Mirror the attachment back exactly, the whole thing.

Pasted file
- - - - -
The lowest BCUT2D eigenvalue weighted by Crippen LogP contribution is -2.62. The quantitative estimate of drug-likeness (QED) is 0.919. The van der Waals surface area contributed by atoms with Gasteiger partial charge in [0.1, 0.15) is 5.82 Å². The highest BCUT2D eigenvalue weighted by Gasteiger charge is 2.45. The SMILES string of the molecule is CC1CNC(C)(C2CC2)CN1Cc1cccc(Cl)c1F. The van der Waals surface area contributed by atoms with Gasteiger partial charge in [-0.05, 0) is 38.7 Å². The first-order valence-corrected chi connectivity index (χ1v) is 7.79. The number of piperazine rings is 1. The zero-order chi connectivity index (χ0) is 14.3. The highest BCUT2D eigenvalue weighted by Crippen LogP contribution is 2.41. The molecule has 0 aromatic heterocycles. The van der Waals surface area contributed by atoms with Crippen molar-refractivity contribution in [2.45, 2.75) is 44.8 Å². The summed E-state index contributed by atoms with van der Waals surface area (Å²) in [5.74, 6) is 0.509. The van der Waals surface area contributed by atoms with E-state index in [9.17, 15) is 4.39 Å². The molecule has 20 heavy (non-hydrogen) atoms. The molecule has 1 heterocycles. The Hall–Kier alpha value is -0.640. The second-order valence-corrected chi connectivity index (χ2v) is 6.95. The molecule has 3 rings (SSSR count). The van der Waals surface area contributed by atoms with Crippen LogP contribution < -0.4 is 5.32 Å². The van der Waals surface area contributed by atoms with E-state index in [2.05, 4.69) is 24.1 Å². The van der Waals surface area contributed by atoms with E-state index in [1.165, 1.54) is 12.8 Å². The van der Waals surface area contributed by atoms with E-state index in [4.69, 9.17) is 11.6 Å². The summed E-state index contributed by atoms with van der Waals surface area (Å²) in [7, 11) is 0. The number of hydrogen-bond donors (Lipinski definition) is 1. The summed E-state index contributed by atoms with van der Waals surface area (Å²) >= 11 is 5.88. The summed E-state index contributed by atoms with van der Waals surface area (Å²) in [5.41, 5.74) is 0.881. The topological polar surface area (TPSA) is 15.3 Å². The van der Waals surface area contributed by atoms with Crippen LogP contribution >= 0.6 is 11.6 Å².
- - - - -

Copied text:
The lowest BCUT2D eigenvalue weighted by Crippen LogP contribution is -2.62. The quantitative estimate of drug-likeness (QED) is 0.919. The van der Waals surface area contributed by atoms with Gasteiger partial charge in [0.1, 0.15) is 5.82 Å². The highest BCUT2D eigenvalue weighted by Gasteiger charge is 2.45. The SMILES string of the molecule is CC1CNC(C)(C2CC2)CN1Cc1cccc(Cl)c1F. The van der Waals surface area contributed by atoms with Gasteiger partial charge in [-0.05, 0) is 38.7 Å². The first-order valence-corrected chi connectivity index (χ1v) is 7.79. The number of piperazine rings is 1. The zero-order chi connectivity index (χ0) is 14.3. The highest BCUT2D eigenvalue weighted by Crippen LogP contribution is 2.41. The molecule has 0 aromatic heterocycles. The van der Waals surface area contributed by atoms with Crippen molar-refractivity contribution in [2.45, 2.75) is 44.8 Å². The summed E-state index contributed by atoms with van der Waals surface area (Å²) in [5.74, 6) is 0.509. The van der Waals surface area contributed by atoms with E-state index in [9.17, 15) is 4.39 Å². The molecule has 20 heavy (non-hydrogen) atoms. The molecule has 1 heterocycles. The Hall–Kier alpha value is -0.640. The second-order valence-corrected chi connectivity index (χ2v) is 6.95. The molecule has 3 rings (SSSR count). The van der Waals surface area contributed by atoms with Crippen LogP contribution < -0.4 is 5.32 Å². The van der Waals surface area contributed by atoms with E-state index in [2.05, 4.69) is 24.1 Å². The van der Waals surface area contributed by atoms with E-state index in [1.165, 1.54) is 12.8 Å². The van der Waals surface area contributed by atoms with E-state index in [4.69, 9.17) is 11.6 Å². The summed E-state index contributed by atoms with van der Waals surface area (Å²) in [7, 11) is 0. The number of hydrogen-bond donors (Lipinski definition) is 1. The summed E-state index contributed by atoms with van der Waals surface area (Å²) >= 11 is 5.88. The summed E-state index contributed by atoms with van der Waals surface area (Å²) in [5.41, 5.74) is 0.881. The topological polar surface area (TPSA) is 15.3 Å². The van der Waals surface area contributed by atoms with Crippen LogP contribution >= 0.6 is 11.6 Å².